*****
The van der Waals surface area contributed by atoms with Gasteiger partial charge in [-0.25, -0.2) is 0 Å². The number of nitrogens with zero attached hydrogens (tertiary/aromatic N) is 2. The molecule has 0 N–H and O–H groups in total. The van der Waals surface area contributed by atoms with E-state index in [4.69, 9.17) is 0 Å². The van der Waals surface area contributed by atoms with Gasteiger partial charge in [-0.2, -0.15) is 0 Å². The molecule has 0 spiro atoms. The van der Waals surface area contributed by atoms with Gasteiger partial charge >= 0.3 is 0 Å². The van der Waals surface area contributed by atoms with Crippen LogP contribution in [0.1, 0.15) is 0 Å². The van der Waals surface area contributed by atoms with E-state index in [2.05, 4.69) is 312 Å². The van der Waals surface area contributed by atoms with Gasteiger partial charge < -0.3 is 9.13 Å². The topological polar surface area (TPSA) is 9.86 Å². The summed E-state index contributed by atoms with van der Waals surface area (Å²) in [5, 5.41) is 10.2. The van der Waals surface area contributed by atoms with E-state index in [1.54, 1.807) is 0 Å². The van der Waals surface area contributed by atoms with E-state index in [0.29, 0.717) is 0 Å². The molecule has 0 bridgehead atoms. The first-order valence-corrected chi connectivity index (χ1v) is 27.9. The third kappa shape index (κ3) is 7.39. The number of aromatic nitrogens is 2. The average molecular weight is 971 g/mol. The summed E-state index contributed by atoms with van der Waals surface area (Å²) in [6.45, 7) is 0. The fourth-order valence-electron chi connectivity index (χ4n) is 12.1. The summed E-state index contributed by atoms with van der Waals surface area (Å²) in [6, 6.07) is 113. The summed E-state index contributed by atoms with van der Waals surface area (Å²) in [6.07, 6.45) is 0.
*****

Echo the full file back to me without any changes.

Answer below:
The van der Waals surface area contributed by atoms with Gasteiger partial charge in [-0.25, -0.2) is 0 Å². The number of nitrogens with zero attached hydrogens (tertiary/aromatic N) is 2. The molecule has 0 N–H and O–H groups in total. The van der Waals surface area contributed by atoms with E-state index in [4.69, 9.17) is 0 Å². The van der Waals surface area contributed by atoms with Gasteiger partial charge in [-0.2, -0.15) is 0 Å². The molecule has 0 spiro atoms. The van der Waals surface area contributed by atoms with Gasteiger partial charge >= 0.3 is 0 Å². The van der Waals surface area contributed by atoms with Crippen LogP contribution in [0.1, 0.15) is 0 Å². The van der Waals surface area contributed by atoms with E-state index in [2.05, 4.69) is 312 Å². The van der Waals surface area contributed by atoms with Gasteiger partial charge < -0.3 is 9.13 Å². The topological polar surface area (TPSA) is 9.86 Å². The summed E-state index contributed by atoms with van der Waals surface area (Å²) in [5, 5.41) is 10.2. The van der Waals surface area contributed by atoms with E-state index in [1.54, 1.807) is 0 Å². The van der Waals surface area contributed by atoms with E-state index in [0.29, 0.717) is 0 Å². The molecule has 0 bridgehead atoms. The first-order valence-corrected chi connectivity index (χ1v) is 27.9. The third kappa shape index (κ3) is 7.39. The number of aromatic nitrogens is 2. The average molecular weight is 971 g/mol. The summed E-state index contributed by atoms with van der Waals surface area (Å²) in [6.45, 7) is 0. The fourth-order valence-electron chi connectivity index (χ4n) is 12.1. The summed E-state index contributed by atoms with van der Waals surface area (Å²) in [6, 6.07) is 113. The summed E-state index contributed by atoms with van der Waals surface area (Å²) in [6.07, 6.45) is 0.